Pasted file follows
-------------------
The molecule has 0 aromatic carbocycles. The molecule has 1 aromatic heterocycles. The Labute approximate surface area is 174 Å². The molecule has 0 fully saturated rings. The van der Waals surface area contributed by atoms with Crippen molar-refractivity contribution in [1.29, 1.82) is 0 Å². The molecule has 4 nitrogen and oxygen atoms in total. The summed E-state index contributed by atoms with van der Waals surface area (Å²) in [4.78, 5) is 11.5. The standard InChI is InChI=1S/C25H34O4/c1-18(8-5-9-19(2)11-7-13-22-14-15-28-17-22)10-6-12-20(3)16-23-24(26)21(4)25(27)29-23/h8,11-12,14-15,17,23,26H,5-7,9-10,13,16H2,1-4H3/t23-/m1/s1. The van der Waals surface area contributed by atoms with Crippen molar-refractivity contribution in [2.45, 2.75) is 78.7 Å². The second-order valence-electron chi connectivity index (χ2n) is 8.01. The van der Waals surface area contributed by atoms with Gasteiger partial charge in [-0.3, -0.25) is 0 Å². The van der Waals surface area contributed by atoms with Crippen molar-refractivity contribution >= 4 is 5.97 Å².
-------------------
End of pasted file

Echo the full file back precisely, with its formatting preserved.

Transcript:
The molecule has 0 aromatic carbocycles. The molecule has 1 aromatic heterocycles. The Labute approximate surface area is 174 Å². The molecule has 0 fully saturated rings. The van der Waals surface area contributed by atoms with Crippen molar-refractivity contribution in [1.29, 1.82) is 0 Å². The molecule has 4 nitrogen and oxygen atoms in total. The summed E-state index contributed by atoms with van der Waals surface area (Å²) in [4.78, 5) is 11.5. The standard InChI is InChI=1S/C25H34O4/c1-18(8-5-9-19(2)11-7-13-22-14-15-28-17-22)10-6-12-20(3)16-23-24(26)21(4)25(27)29-23/h8,11-12,14-15,17,23,26H,5-7,9-10,13,16H2,1-4H3/t23-/m1/s1. The van der Waals surface area contributed by atoms with Crippen molar-refractivity contribution in [2.45, 2.75) is 78.7 Å². The second-order valence-electron chi connectivity index (χ2n) is 8.01. The van der Waals surface area contributed by atoms with Gasteiger partial charge in [-0.3, -0.25) is 0 Å². The van der Waals surface area contributed by atoms with Crippen molar-refractivity contribution >= 4 is 5.97 Å².